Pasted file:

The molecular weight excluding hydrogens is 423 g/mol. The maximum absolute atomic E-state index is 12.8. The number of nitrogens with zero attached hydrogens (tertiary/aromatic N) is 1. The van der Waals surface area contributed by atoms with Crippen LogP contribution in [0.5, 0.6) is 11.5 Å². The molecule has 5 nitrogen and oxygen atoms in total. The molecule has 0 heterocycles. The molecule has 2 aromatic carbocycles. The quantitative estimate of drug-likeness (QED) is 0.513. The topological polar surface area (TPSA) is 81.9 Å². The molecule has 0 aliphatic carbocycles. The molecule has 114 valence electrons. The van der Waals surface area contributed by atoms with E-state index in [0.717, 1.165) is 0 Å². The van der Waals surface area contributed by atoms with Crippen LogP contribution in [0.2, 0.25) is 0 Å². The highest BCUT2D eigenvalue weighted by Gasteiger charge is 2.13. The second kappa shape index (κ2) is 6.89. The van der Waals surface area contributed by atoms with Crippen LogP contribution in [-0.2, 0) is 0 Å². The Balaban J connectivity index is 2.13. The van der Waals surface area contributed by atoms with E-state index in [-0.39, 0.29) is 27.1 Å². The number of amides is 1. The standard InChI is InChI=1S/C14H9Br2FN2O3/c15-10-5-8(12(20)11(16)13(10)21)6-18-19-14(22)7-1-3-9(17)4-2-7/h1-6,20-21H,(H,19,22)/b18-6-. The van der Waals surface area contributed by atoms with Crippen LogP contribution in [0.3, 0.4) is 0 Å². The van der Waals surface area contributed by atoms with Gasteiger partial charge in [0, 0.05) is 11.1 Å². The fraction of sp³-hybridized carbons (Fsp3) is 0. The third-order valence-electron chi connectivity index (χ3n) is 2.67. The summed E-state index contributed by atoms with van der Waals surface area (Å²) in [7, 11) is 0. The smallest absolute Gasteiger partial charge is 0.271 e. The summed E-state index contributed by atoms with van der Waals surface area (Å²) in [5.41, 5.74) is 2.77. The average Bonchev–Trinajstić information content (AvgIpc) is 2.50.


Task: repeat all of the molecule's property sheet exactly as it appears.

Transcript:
The molecular weight excluding hydrogens is 423 g/mol. The maximum absolute atomic E-state index is 12.8. The number of nitrogens with zero attached hydrogens (tertiary/aromatic N) is 1. The van der Waals surface area contributed by atoms with Crippen LogP contribution in [0.5, 0.6) is 11.5 Å². The molecule has 5 nitrogen and oxygen atoms in total. The molecule has 0 heterocycles. The molecule has 2 aromatic carbocycles. The quantitative estimate of drug-likeness (QED) is 0.513. The topological polar surface area (TPSA) is 81.9 Å². The molecule has 0 aliphatic carbocycles. The molecule has 114 valence electrons. The van der Waals surface area contributed by atoms with E-state index in [0.717, 1.165) is 0 Å². The van der Waals surface area contributed by atoms with Crippen LogP contribution in [0.2, 0.25) is 0 Å². The highest BCUT2D eigenvalue weighted by Gasteiger charge is 2.13. The second kappa shape index (κ2) is 6.89. The van der Waals surface area contributed by atoms with Crippen LogP contribution in [-0.2, 0) is 0 Å². The Balaban J connectivity index is 2.13. The van der Waals surface area contributed by atoms with E-state index in [-0.39, 0.29) is 27.1 Å². The number of amides is 1. The standard InChI is InChI=1S/C14H9Br2FN2O3/c15-10-5-8(12(20)11(16)13(10)21)6-18-19-14(22)7-1-3-9(17)4-2-7/h1-6,20-21H,(H,19,22)/b18-6-. The van der Waals surface area contributed by atoms with Crippen LogP contribution in [0.3, 0.4) is 0 Å². The van der Waals surface area contributed by atoms with Gasteiger partial charge in [0, 0.05) is 11.1 Å². The fraction of sp³-hybridized carbons (Fsp3) is 0. The third-order valence-electron chi connectivity index (χ3n) is 2.67. The summed E-state index contributed by atoms with van der Waals surface area (Å²) in [7, 11) is 0. The smallest absolute Gasteiger partial charge is 0.271 e. The summed E-state index contributed by atoms with van der Waals surface area (Å²) in [5.41, 5.74) is 2.77. The average Bonchev–Trinajstić information content (AvgIpc) is 2.50.